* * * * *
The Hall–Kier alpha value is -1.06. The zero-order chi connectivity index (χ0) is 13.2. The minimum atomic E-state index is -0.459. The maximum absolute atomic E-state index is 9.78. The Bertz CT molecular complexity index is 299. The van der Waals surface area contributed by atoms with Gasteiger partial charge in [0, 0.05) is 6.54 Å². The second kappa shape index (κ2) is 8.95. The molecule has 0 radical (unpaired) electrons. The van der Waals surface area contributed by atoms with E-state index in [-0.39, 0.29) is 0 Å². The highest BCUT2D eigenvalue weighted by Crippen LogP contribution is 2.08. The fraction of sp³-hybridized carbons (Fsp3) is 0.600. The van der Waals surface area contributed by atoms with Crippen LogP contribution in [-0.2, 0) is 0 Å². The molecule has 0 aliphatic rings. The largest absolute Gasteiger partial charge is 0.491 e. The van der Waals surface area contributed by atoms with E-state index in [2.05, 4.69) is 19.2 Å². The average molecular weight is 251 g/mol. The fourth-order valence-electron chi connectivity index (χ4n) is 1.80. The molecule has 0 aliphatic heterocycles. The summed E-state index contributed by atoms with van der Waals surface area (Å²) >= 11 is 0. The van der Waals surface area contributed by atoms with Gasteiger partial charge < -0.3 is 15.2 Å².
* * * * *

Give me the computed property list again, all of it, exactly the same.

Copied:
The Hall–Kier alpha value is -1.06. The zero-order chi connectivity index (χ0) is 13.2. The minimum atomic E-state index is -0.459. The maximum absolute atomic E-state index is 9.78. The Bertz CT molecular complexity index is 299. The van der Waals surface area contributed by atoms with Gasteiger partial charge in [0, 0.05) is 6.54 Å². The second kappa shape index (κ2) is 8.95. The molecule has 0 radical (unpaired) electrons. The van der Waals surface area contributed by atoms with E-state index in [-0.39, 0.29) is 0 Å². The highest BCUT2D eigenvalue weighted by Crippen LogP contribution is 2.08. The fraction of sp³-hybridized carbons (Fsp3) is 0.600. The van der Waals surface area contributed by atoms with Crippen LogP contribution in [-0.2, 0) is 0 Å². The molecule has 0 aliphatic rings. The largest absolute Gasteiger partial charge is 0.491 e. The van der Waals surface area contributed by atoms with E-state index in [2.05, 4.69) is 19.2 Å². The average molecular weight is 251 g/mol. The fourth-order valence-electron chi connectivity index (χ4n) is 1.80. The molecule has 0 aliphatic heterocycles. The summed E-state index contributed by atoms with van der Waals surface area (Å²) >= 11 is 0. The van der Waals surface area contributed by atoms with Gasteiger partial charge < -0.3 is 15.2 Å².